For a list of known teratogens, click HERE.

For a movie or two about brain development
and teratogens, Go
1. agents that cause malformations in a developing embryo;
2. agents that cross the placental barrier and cause or increase the
incidence of physical malformations and behavioral and cognitive deficits;
3. any medication, chemical, infectious disease, or environmental agent  
that might interfere with the normal development of a fetus & result in the
loss of a pregnancy, a birth defect, or a pregnancy complication.

Usually, an increased prevalence of a particular birth defect
leads to the discovery of a teratogenic agent.

However, many
agents can exhibit teratogenic effects under certain circumstances.
DOSE and TIME OF EXPOSURE often determine the severity
of the damage and the type of defect that occurs.
A couple of known human teratogens:

ACE inhibitors (Treats hypertension and congestive heart failure.) (Renal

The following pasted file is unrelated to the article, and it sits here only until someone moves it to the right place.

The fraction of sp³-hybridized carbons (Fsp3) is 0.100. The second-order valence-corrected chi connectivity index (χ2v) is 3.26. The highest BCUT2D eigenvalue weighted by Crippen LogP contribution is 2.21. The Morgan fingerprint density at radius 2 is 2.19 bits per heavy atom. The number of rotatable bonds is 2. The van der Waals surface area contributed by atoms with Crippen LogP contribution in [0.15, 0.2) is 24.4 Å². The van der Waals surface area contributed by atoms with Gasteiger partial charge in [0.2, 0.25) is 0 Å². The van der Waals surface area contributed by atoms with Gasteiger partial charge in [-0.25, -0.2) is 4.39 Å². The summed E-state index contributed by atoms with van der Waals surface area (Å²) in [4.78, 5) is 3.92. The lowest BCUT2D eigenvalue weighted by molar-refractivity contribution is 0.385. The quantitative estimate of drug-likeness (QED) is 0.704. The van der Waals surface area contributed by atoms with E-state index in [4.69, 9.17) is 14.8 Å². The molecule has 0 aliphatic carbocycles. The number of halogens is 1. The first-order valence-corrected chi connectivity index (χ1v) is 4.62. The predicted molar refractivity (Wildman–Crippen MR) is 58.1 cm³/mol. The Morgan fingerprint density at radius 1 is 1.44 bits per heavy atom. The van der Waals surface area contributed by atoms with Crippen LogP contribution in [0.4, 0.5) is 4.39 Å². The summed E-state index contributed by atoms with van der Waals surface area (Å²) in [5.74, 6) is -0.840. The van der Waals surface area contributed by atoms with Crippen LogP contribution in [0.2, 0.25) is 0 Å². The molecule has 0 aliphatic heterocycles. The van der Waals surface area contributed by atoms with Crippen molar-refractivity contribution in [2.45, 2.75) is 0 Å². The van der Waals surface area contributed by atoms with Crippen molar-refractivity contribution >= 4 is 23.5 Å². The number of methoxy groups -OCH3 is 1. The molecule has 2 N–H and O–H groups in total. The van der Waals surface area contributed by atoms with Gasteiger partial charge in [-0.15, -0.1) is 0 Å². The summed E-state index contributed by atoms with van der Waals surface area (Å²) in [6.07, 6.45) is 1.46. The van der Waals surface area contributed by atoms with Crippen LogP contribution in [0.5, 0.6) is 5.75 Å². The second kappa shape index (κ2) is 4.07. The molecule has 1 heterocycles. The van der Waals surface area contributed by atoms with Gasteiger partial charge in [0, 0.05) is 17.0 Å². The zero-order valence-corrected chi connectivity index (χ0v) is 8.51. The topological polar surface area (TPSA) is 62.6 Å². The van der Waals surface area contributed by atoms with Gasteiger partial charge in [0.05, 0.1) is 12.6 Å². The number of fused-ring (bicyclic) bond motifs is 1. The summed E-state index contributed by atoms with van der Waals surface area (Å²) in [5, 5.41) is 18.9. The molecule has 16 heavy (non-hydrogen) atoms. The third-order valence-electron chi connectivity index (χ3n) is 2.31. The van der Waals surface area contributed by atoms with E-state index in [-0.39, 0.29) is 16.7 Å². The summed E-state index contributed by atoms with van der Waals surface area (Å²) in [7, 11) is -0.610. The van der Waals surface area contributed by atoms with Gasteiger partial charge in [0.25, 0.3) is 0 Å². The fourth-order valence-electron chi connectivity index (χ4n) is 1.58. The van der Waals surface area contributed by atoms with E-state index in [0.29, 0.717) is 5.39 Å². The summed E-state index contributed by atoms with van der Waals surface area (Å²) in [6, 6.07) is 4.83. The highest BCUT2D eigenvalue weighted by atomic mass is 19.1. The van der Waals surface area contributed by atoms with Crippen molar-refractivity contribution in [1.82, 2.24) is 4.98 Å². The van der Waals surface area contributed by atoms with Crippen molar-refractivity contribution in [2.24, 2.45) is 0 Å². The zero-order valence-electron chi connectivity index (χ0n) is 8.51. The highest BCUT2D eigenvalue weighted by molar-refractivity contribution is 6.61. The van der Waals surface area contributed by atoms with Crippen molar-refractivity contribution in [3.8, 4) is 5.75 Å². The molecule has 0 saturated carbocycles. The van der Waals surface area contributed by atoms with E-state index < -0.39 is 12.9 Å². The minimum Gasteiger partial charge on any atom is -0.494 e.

dysgenesis [abnormal or defective development of the kidneys], oligohydramnios
sequence [deficiency of amniotic fluid during pregnancy], skull ossification defects)


(Chemotherapy.) and Methotrexate  (Treats arthritis and
rheumatic [us. bones and joints, etc.] conditions.)
(Pregnancy loss, hydrocephalus
[excess cerebrospinal fluid in the ventricles of the brain], low birth weight,
dysmorphic facial features)

Androgens and high doses of Nor-progesterones (Steroid; contraceptive.)
(Masculinization of external female genitalia)

Anticancer drugs (Pregnancy loss, neural tube defects, hydrocephalus, growth
delay, cardiovascular malformations)

Antithyroid drugs (Hypothyroidism, goiter)

Autoimmune disorders (2) (Maternal disorder.) (Congenital heart block,
pregnancy loss, chronic illness, failure to thrive, recurrent diarrhea, weight loss)

Caffeine (8)

(Anticonvulsant; mood stabilizer.) (Neural tube defects [such as
spina bifida])

Cigarette smoking (5)

Cocaine (7)

(Maternal infection.) (Growth and developmental delay,
microcephaly, hearing loss, ocular abnormalities)

Diethylstilbestrol (Used to prevent miscarriage.) (Vaginal adenosis [abnormality
and increased risk for cervical cancer], adenocarcinoma [glandular], cervical


Herpes (Primary) (10)
Herpes (Active) (10)